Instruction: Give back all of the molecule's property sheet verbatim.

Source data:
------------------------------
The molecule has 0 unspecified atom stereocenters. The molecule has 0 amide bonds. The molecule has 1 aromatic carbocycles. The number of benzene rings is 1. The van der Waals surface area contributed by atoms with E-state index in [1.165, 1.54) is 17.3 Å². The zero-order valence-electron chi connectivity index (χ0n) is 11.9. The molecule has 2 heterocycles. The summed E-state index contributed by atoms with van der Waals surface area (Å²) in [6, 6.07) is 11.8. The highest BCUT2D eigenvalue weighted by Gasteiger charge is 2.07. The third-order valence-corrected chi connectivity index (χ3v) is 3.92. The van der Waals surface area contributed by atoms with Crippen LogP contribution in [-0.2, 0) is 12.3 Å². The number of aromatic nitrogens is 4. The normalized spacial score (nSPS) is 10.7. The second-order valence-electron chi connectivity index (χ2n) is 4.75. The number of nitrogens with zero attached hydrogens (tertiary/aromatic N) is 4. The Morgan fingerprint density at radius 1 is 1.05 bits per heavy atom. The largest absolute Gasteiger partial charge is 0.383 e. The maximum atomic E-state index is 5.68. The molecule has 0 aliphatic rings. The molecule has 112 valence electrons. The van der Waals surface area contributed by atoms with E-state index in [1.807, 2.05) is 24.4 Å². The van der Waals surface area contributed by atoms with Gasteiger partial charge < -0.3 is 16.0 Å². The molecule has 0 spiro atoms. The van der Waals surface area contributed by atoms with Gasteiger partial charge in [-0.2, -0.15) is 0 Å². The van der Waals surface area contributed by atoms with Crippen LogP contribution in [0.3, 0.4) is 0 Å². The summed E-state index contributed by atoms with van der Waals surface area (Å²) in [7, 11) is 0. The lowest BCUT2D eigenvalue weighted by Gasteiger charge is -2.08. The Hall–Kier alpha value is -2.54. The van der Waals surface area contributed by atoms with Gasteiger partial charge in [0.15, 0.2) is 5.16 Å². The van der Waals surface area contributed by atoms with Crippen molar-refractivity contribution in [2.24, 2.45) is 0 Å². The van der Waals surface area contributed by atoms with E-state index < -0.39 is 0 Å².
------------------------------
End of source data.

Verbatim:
The molecule has 0 unspecified atom stereocenters. The molecule has 0 amide bonds. The molecule has 1 aromatic carbocycles. The number of benzene rings is 1. The van der Waals surface area contributed by atoms with E-state index in [1.165, 1.54) is 17.3 Å². The zero-order valence-electron chi connectivity index (χ0n) is 11.9. The molecule has 2 heterocycles. The summed E-state index contributed by atoms with van der Waals surface area (Å²) in [6, 6.07) is 11.8. The highest BCUT2D eigenvalue weighted by Gasteiger charge is 2.07. The third-order valence-corrected chi connectivity index (χ3v) is 3.92. The van der Waals surface area contributed by atoms with Crippen LogP contribution in [-0.2, 0) is 12.3 Å². The number of aromatic nitrogens is 4. The normalized spacial score (nSPS) is 10.7. The second-order valence-electron chi connectivity index (χ2n) is 4.75. The number of nitrogens with zero attached hydrogens (tertiary/aromatic N) is 4. The Morgan fingerprint density at radius 1 is 1.05 bits per heavy atom. The largest absolute Gasteiger partial charge is 0.383 e. The maximum atomic E-state index is 5.68. The molecule has 0 aliphatic rings. The molecule has 112 valence electrons. The van der Waals surface area contributed by atoms with E-state index in [1.807, 2.05) is 24.4 Å². The van der Waals surface area contributed by atoms with Gasteiger partial charge < -0.3 is 16.0 Å². The molecule has 0 spiro atoms. The van der Waals surface area contributed by atoms with Gasteiger partial charge in [-0.2, -0.15) is 0 Å². The van der Waals surface area contributed by atoms with Crippen LogP contribution in [0.3, 0.4) is 0 Å². The summed E-state index contributed by atoms with van der Waals surface area (Å²) in [7, 11) is 0. The lowest BCUT2D eigenvalue weighted by Gasteiger charge is -2.08. The Hall–Kier alpha value is -2.54. The van der Waals surface area contributed by atoms with Gasteiger partial charge in [0.15, 0.2) is 5.16 Å². The van der Waals surface area contributed by atoms with Crippen molar-refractivity contribution in [2.24, 2.45) is 0 Å². The van der Waals surface area contributed by atoms with E-state index < -0.39 is 0 Å².